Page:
For reasons that are somehow for my good and ultimately for God’s glory, the Lord has written physical suffering into my life story that I would never have chosen for myself.
If I could, I would choose not to go through the anguish I endured, but at the same time, I am very thankful for what I received (and continue to experience) as a result.
By God’s rescuing and redeeming grace, I have greater confidence in his presence and care than I had. I am more compassionate toward people around me who are suffering.
My pride in my ability to plan and keep my life under control was shattered for my benefit. I have learned what it means to pray with genuine desire, “Your kingdom come, your will be done on earth as it is in heaven” (Matthew 6:10).
Heaven is now less of an abstract concept and distant promise and more of a concrete reality and tangible gift. Heaven reminded me that suffering is not so much an argument for God’s absence but a demonstration of his presence. He is working on his redeeming plan, and part of that sanctification is to prepare me for what is to come.
Just as heat tempers metal, hardship is one of his most efficient tools of personal preparation (see Romans 5:1–5; 2 Corinthians 4:7–18; James 1:2–4; and 1 Peter 1:3–9).
In my suffering, the promise of heaven encouraged me with the truth that God was near. During those ten days in the hospital, when the agony was so intense, and the doctors had little encouragement to give, it didn’t feel that God was near.
So, again and again, Luella would remind me of the reality of my Savior’s presence. I can’t think of anything that is more powerfully comforting than these words: “I will never leave you or forsake you.”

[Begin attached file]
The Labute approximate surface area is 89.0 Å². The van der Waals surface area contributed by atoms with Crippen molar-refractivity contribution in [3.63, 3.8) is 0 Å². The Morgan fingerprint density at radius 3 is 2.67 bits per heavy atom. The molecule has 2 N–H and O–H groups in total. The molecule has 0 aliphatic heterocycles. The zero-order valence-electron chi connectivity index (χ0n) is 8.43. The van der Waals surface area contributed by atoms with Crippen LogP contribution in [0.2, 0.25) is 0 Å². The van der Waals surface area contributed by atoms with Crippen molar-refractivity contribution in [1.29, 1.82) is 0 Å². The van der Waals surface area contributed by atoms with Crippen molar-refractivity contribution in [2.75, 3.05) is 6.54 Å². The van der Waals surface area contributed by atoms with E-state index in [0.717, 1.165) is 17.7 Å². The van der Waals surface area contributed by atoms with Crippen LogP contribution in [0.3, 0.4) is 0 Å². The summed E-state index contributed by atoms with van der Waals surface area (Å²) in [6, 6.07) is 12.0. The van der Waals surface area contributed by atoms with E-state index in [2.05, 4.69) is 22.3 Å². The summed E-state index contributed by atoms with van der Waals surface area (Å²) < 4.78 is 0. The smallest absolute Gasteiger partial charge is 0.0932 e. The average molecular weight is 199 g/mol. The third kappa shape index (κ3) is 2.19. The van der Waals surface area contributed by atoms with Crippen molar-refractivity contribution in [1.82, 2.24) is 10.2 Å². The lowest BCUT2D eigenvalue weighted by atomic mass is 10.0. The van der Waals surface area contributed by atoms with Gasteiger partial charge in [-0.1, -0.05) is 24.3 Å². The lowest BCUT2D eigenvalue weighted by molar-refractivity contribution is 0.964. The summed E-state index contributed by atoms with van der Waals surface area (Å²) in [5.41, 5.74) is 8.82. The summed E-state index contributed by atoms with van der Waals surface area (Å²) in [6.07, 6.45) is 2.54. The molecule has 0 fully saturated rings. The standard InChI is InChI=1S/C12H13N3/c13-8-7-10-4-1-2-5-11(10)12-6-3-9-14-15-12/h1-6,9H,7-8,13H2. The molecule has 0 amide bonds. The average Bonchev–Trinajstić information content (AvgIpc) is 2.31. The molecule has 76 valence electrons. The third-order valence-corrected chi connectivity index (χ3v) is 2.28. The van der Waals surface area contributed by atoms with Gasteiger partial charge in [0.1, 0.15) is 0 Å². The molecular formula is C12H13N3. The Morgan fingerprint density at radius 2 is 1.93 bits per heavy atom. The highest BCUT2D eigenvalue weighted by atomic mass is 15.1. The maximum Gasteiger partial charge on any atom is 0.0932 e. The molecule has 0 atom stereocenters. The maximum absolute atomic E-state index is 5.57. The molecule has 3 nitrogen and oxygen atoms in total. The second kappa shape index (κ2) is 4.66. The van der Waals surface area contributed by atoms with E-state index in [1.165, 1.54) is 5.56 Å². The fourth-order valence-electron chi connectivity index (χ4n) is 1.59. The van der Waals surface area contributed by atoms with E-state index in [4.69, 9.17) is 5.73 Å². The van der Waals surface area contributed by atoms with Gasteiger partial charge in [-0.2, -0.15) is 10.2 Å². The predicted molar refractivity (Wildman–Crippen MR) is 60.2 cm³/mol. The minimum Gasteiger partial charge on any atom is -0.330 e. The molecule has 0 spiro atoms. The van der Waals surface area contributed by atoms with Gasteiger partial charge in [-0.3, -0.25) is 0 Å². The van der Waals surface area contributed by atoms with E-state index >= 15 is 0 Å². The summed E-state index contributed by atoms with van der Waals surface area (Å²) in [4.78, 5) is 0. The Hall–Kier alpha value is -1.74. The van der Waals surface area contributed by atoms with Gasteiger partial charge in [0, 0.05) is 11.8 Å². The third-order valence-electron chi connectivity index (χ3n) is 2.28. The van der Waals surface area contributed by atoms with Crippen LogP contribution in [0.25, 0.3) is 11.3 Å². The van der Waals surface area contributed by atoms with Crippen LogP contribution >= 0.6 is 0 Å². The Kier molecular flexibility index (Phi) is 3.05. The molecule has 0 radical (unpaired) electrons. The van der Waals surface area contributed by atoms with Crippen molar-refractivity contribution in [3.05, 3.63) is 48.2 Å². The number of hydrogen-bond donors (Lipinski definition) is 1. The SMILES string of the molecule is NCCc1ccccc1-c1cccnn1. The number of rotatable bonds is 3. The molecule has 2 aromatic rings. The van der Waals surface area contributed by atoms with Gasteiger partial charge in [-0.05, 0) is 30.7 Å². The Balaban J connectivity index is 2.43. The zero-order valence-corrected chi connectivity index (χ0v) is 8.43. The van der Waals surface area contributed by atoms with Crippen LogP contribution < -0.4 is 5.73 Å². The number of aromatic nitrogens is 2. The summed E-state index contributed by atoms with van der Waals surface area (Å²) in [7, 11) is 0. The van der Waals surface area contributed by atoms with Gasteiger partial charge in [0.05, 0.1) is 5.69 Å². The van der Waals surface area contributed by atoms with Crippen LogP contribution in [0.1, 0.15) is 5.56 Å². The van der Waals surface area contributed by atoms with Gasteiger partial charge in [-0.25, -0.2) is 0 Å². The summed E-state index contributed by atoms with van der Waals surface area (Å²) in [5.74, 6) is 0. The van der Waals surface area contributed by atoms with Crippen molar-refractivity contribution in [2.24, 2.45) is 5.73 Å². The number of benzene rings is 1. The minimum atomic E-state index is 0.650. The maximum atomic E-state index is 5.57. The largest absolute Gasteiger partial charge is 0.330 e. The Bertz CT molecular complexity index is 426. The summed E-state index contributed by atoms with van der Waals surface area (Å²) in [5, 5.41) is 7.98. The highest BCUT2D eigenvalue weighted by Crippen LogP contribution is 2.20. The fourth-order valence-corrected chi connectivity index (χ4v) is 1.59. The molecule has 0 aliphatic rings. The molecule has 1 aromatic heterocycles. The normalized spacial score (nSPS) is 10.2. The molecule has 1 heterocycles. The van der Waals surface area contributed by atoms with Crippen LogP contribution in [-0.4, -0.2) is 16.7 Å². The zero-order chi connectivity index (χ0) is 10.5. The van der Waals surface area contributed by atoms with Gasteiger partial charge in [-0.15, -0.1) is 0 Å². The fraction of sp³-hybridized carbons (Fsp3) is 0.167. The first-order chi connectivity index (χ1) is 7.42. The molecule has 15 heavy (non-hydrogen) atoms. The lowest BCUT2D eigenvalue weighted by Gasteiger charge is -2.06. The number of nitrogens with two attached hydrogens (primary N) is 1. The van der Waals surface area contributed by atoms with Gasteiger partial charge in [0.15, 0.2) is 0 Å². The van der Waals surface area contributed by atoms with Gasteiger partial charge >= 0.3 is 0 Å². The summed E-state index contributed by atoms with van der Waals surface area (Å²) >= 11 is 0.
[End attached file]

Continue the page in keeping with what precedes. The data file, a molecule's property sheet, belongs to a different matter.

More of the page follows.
The God of the universe, who created and controls everything, and guaranteed my eternity free from suffering, was with me in my misery.
And he wasn’t going anywhere.
In my moment of most incredible pain, all I could pray was, “God, help me.” No other words would come out of my mouth. The thing that gave me comfort was knowing that the one I was praying to wasn’t distant. He was near.
Suffering tends to do two powerfully dangerous things to us. First, it alienates us from the people nearest to us. It makes us feel that there is no way anyone else could ever understand what we are going through.
Second, the shadow of suffering looms so large that it clouds any sense of God’s presence. Suffering creates a double alienation: we not only experience the horizontal alienation from friends and family, but we also experience a vertical alienation from God.
This is where the promises of heaven and its guarantees of God’s presence in the here and now are so vital. When our souls are in the darkness, we need to keep telling ourselves again and again that the sun is still brightly shining. God is with us, even though the present darkness has blinded us from his nearness.
We are not, nor will we ever be, alone. The God who has promised us eternity has invaded our present so that nothing can get in the way of what he has stored away for us.
He is near, and we are not alone.
Paul David Tripp
1. What suffering or pain have you experienced?
2. During your suffering, did you feel alienated, separated from, or unique to other people? Did you, or were you tempted to, use this feeling of horizontal alienation for selfish gain
3. How has the suffering been for your benefit, even if it took years to see spiritual maturity? How did, or could, your suffering bring glory to God?
4. When someone you know is engulfed in the darkness of their own suffering, how can you reveal the light of God’s presence? Or, how can you point them in the right direction to look for God’s presence? Be specific.
5. In what ways are you treating this temporary life as the ultimate pleasure destination? How are you trying to extract as much enjoyment from each day as you can? Is this dangerous or detrimental?
6. When you begin to view this life on earth as a preparation for your final destination, how does that change the way you respond to hardship? What personal application can you find in Romans 5:1–5, 2 Corinthians 4:7–18, James 1:2–4, and 1 Peter 1:3–9?